"There is more treasure in books than in all the pirate's loot on Treasure Island." - Walt Disney

Monday, January 8, 2018

5 Flash Fiction Goals

As I mentioned last week, diligence is one of my New Year’s resolutions. A part of my plan for this is to finish incomplete projects. In May of 2017 I set myself a goal of writing 20 flash fiction pieces in 20 days – a spin off the famous Ray Bradbury advice of writing 52 short stories in 52 days. I didn’t quite make it – you can see my results here.
I also never returned to those projects. I actually enjoyed writing these shorts since it forced me to tighten my writing. I’ve decided to revisit my existing flash fiction pieces, as well as write some new ones. In an effort to cut back on wasting time as I return to them, I’m setting five flash fiction goals I’d like to share.
1.      800 Words - Flash fiction can be anywhere from just a few words in length to 1000, but I’m aiming for approximately 800 in mine. One of my goals is to be published in Woman’s World. They publish 800 word romances and 700 word mysteries every week.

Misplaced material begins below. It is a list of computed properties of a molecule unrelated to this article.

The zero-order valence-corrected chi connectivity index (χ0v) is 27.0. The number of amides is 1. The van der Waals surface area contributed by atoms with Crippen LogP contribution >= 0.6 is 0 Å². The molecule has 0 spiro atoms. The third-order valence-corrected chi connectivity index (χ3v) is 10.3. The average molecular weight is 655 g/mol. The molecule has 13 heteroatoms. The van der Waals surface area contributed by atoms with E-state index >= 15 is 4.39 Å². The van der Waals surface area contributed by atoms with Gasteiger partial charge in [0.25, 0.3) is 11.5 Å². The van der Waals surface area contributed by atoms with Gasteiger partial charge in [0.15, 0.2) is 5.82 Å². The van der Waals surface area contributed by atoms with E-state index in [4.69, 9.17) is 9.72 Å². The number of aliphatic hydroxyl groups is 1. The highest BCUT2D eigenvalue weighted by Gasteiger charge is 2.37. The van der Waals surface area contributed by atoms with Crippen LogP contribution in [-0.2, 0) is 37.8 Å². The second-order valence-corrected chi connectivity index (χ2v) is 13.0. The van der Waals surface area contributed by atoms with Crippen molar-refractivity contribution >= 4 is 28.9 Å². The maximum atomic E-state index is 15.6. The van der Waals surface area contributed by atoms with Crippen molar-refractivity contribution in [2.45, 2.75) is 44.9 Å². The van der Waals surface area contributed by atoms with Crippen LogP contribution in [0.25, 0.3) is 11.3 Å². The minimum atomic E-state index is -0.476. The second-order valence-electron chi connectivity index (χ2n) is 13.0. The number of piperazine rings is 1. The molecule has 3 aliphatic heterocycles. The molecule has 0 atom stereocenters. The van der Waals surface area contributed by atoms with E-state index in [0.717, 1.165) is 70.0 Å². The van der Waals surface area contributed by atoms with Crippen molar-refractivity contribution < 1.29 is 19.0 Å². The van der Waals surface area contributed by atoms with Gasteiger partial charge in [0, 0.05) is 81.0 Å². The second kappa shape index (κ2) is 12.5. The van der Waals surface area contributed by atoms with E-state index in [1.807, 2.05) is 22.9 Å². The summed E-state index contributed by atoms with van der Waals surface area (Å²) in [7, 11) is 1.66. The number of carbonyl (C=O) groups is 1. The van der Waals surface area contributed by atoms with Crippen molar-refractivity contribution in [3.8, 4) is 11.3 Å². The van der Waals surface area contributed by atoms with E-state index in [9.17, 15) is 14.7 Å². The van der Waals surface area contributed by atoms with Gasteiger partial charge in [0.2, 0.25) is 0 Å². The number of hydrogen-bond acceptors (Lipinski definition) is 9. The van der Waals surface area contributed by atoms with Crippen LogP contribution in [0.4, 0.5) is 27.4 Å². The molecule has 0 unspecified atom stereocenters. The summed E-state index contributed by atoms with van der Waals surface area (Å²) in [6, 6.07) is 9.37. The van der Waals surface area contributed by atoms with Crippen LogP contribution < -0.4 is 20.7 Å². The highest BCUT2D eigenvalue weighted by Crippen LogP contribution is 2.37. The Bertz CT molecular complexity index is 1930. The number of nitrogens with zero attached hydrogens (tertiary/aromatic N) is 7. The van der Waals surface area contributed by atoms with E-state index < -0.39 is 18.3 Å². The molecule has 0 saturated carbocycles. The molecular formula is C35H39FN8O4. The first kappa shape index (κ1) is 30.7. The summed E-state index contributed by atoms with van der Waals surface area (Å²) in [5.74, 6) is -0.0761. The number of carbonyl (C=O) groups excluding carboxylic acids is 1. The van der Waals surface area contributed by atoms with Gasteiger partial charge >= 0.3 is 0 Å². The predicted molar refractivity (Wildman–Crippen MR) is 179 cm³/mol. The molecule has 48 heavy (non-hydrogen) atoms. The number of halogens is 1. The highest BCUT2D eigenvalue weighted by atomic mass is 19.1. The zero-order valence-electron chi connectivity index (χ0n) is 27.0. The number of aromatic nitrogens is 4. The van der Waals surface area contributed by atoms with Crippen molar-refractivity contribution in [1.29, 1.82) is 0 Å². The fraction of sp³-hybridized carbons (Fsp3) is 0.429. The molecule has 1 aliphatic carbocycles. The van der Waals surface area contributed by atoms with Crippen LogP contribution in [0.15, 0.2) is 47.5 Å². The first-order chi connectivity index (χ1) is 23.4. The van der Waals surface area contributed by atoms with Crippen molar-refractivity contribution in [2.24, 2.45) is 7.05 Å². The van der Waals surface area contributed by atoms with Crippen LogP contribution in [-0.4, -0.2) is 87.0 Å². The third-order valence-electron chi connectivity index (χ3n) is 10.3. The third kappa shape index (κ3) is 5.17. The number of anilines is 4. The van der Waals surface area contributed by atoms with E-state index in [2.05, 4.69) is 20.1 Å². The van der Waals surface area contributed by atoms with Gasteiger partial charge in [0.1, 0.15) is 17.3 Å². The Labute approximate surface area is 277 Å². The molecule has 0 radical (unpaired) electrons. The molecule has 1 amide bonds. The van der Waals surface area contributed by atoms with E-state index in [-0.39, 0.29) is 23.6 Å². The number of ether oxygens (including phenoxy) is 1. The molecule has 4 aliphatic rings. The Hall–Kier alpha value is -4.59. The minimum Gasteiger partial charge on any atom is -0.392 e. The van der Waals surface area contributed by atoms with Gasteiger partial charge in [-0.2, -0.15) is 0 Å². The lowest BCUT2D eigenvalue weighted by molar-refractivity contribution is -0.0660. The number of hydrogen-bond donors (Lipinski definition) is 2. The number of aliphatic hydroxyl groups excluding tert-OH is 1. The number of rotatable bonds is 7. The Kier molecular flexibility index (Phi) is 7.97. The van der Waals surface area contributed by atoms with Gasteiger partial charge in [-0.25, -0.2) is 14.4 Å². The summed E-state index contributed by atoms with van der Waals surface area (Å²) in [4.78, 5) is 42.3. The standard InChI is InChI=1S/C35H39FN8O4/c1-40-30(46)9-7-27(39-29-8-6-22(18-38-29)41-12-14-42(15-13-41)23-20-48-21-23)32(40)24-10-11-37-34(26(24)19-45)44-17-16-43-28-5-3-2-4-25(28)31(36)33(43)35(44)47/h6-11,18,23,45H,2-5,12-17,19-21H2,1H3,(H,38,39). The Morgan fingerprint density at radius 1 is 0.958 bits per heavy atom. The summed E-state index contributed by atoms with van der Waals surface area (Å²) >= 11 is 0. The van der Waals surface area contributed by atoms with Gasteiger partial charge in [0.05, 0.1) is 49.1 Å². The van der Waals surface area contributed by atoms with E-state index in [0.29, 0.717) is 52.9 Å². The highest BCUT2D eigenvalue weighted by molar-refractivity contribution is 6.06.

2.      Strong Beginning – The first one to three paragraphs has to establish a sympathetic character, interesting setting, and believable conflict. After all, we have less than 1,000 words to tell an entire story!
3.      Action – What a character wants, and what they need, are not always the same thing. Something tangible must stand in the way of their goals, or what they desire, and showing the actions taken by that character are essential to motivate the reader to continue through to the end.
4.      Tension – Just as with longer works, the tension should continue to increase until the resolution. Characters should earn their ending, and the best way for this to happen is by floundering and perhaps failing at least once.
5.      Satisfying Ending – The best way to ensure this is by eliminating flowery descriptions and excess wordiness, paring down characterization to just enough of a hint for the reader, and following steps two through four until finally revealing an ending with an emotional impact upon the reader.

Do you read or write flash fiction? Do you have and other tips you’d like to share?


Alex J. Cavanaugh said...

Eight hundred doesn't give you time to screw around, that's for sure.

Crystal Collier said...

I love flash fiction. Unfortunately, I think I've written it enough that I struggle with extensive descriptions. I just want to get to the action.

My best flash fiction advice: the surprise ending is the best. Always bring in the twist right at the end.